One, Steadfast Blog

Seeing Only What We Want to See

Scripture Study Sunday, March 5, 2017
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“...Instead, he took the ewe lamb that belonged to the poor man and prepared it for the one who had come to him.” David burned with anger against the man and said to Nathan, “As surely as the Lord lives, the man who did this must die! He must pay for that lamb four times over, because he did such a thing and had no pity.” Then Nathan said to David, “You are the man!” (2 Sam. 12:4-7)

Sometimes we walk through life seeing what we want to see. We are caught up in our lives, our desires, our dreams for personal success and happiness. The decisions we make are the things that help us reach our goals, to obtain the objects we pursue. We become blinded by our desire and can't see how far we've drifted, away from the path the Lord placed before us. We justify our sin as we take comfort in it.

If something doesn't change, we can find ourselves far from the God who made us to find fulfillment in him. As miserable as we are without him in the center of our lives, it often takes a catastrophe to bring our focus back on him. By His grace, the Lord can intervene and make sure our foolishness is exposed, and our selfish and sinful plans come to an end. The question is what we do, when that happens.

In the passage above from 2 Samuel, King David is living in sin. He has many wives, and yet finds the time to desire a married woman living near the royal quarters. He does the unthinkable -- sending her husband, one of his generals, into battle, and making sure that the man dies fighting on the front lines. This enables David to take his wife. David cannot apparently see how far he has fallen from the man he had once been, when he wrote so many of the Psalms.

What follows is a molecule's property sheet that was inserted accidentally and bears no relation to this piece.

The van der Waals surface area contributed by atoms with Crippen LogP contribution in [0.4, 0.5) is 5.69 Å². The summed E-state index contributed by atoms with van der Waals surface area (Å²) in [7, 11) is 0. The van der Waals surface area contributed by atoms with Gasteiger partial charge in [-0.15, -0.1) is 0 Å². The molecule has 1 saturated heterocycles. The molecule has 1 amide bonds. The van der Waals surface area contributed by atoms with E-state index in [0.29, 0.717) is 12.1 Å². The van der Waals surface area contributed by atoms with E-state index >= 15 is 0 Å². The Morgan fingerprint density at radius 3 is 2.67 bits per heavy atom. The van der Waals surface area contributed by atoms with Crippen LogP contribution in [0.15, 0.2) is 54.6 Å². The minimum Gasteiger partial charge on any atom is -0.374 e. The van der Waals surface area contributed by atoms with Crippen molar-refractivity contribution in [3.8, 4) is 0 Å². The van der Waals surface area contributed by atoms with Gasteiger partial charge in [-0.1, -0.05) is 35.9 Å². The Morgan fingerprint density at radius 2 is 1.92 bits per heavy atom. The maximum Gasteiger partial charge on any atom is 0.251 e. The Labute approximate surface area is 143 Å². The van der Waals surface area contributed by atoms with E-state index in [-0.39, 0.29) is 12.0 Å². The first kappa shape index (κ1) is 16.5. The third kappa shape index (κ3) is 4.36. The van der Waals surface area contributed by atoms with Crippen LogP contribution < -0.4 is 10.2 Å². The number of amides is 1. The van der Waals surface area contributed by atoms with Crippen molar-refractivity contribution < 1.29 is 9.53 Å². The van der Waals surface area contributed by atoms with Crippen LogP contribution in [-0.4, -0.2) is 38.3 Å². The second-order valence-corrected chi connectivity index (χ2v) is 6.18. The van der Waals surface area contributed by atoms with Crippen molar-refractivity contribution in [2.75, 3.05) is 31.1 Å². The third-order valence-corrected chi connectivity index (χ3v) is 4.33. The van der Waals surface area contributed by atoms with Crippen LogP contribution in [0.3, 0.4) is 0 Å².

The Lord doesn't let him go, though. Nathan is given knowledge of David's sin by the Lord, and confronts him. Not with the direct truth, which might have given David the chance to build arguments in his defense, but with a story of a poor man whose lamb was taken and slaughtered by a rich man. David immediately reacts to the rich man's sin. David never sees it coming. He is the man. As we read David's response to the judgment brought against him, we can picture him on his face, seeking God's mercy.

What will it take, to bring us back to the Lord when we have walked so far in the other direction? Sometimes it is a massive failure, as we see our plans exposed or ruined. A scarier thought is that we never make it back, that we pursue our own plans apart from God until we've run completely out of time. The Lord wants so much more for us. He wants to restore us, to put us on his path. To help us to find fulfillment in him. There is no fulfillment in pursuit of our dreams apart from him. Only emptiness and disaster.

Have you become blind to sin in your life? I lived that way for a section of my life, content in my own selfish plans, living life under my own control. I was unhappy, but couldn't find my way back. Then the Lord intervened. In his mercy, he took away the things I was depending on, and all I was left with was him. He was all I ever needed. Now I live with his blessings and am surrounded by his presence. It's hard to believe I was willing to trade those things away, but I did, for a time. If you're in a similar spot, the Lord is calling you back. Hear his voice, follow the path he lays before you.

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